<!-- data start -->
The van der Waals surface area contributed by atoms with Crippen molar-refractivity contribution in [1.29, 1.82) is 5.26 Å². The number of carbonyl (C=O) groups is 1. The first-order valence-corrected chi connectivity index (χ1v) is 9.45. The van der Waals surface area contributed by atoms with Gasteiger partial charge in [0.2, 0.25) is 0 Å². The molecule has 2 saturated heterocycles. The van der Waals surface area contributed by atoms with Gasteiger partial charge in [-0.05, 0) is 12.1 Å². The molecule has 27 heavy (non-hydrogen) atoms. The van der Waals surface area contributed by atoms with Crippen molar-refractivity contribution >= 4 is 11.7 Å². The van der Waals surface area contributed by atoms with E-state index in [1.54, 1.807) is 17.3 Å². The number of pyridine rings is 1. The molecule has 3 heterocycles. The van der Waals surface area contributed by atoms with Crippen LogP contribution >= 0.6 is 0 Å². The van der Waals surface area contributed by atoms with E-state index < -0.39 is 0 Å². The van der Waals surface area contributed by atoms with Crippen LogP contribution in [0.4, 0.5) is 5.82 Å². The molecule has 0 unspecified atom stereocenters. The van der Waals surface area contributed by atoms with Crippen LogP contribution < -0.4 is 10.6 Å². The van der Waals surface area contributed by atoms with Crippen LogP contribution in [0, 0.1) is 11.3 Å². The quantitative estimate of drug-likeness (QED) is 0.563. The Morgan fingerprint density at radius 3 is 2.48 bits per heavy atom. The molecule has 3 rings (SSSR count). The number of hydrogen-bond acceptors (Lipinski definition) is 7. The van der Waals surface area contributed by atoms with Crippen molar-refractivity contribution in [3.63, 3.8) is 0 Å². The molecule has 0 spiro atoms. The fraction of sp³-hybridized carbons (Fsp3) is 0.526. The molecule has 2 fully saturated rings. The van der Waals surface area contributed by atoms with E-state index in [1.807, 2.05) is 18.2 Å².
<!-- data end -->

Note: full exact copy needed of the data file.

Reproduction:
The van der Waals surface area contributed by atoms with Crippen molar-refractivity contribution in [1.29, 1.82) is 5.26 Å². The number of carbonyl (C=O) groups is 1. The first-order valence-corrected chi connectivity index (χ1v) is 9.45. The van der Waals surface area contributed by atoms with Gasteiger partial charge in [0.2, 0.25) is 0 Å². The molecule has 2 saturated heterocycles. The van der Waals surface area contributed by atoms with Gasteiger partial charge in [-0.05, 0) is 12.1 Å². The molecule has 27 heavy (non-hydrogen) atoms. The van der Waals surface area contributed by atoms with Crippen molar-refractivity contribution >= 4 is 11.7 Å². The van der Waals surface area contributed by atoms with E-state index in [1.54, 1.807) is 17.3 Å². The number of pyridine rings is 1. The molecule has 3 heterocycles. The van der Waals surface area contributed by atoms with Crippen LogP contribution >= 0.6 is 0 Å². The van der Waals surface area contributed by atoms with E-state index < -0.39 is 0 Å². The van der Waals surface area contributed by atoms with Crippen LogP contribution in [0.4, 0.5) is 5.82 Å². The molecule has 0 unspecified atom stereocenters. The van der Waals surface area contributed by atoms with Crippen LogP contribution < -0.4 is 10.6 Å². The van der Waals surface area contributed by atoms with Crippen LogP contribution in [0, 0.1) is 11.3 Å². The quantitative estimate of drug-likeness (QED) is 0.563. The Morgan fingerprint density at radius 3 is 2.48 bits per heavy atom. The molecule has 3 rings (SSSR count). The number of hydrogen-bond acceptors (Lipinski definition) is 7. The van der Waals surface area contributed by atoms with Crippen molar-refractivity contribution in [3.63, 3.8) is 0 Å². The molecule has 0 spiro atoms. The fraction of sp³-hybridized carbons (Fsp3) is 0.526. The molecule has 2 fully saturated rings. The van der Waals surface area contributed by atoms with E-state index in [1.807, 2.05) is 18.2 Å².